That might have worked if the story itself were some dark Russian tale where family members were killing each other and black clouds were always looming over a barren landscape while children died of pneumonia every five minutes. Here it just kind of gets in the way of enjoying some of the really quite good characterizations and interactions between characters.
I don't know who directed this production, but they must have been going through a bad time in their life because some of the characterization in this series is really over the top. Half the characters speak their internal monologues as though they're Hamlet: Low, dramatic voices with lots of heavy breathing, and there are frequent sound effects of crying children and screaming women (to emphasize the tragic bits).
I've read the Forsyte books and I know they're supposed to be fairly serious, but I feel confident they weren't supposed to be this fraught.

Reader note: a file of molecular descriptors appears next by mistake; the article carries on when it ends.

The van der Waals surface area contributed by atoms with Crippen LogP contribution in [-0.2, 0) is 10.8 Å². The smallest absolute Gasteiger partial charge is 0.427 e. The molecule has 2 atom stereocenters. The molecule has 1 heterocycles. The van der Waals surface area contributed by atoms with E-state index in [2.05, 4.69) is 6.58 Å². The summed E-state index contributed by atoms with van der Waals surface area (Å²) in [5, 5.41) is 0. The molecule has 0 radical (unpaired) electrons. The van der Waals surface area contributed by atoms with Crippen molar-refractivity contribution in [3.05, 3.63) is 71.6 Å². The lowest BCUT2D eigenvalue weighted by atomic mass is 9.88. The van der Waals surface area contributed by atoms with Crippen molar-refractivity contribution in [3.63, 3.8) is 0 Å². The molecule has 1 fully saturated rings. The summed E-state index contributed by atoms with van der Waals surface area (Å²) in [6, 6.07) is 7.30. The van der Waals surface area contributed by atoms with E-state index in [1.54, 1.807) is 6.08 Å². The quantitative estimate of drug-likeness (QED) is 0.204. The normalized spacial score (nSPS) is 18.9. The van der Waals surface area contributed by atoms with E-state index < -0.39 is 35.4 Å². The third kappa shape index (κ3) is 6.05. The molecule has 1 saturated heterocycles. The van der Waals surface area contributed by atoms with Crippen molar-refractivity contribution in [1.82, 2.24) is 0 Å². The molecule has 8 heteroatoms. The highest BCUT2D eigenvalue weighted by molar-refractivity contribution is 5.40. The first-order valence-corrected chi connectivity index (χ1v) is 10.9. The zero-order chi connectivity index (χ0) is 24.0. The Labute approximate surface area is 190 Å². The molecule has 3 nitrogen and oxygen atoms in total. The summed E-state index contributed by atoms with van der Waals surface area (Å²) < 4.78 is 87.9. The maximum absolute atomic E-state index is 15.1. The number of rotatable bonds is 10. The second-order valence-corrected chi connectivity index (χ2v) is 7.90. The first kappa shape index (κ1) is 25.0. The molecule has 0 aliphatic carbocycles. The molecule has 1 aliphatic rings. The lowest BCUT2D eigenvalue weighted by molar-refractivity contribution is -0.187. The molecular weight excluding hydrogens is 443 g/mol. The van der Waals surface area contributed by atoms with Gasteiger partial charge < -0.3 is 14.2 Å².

The narrator is good (Michael Hordern, famous for being Jeeves in BBC radio series, among other roles) and the characters who aren't acting like they're having nervous breakdowns are pretty good. And of course the story itself is quite interesting.
I have a feeling that this production was done in the 1970s, when BBC radio actors still took themselves very, very seriously, and no radio show was immune from Acting with a capital A. (There's a weird version of Dorothy Sayers 'The Nine Tailors' which has the same problem - the book is supposed to be funny, but the radio drama comes off as High Drama and Major Tragedy.)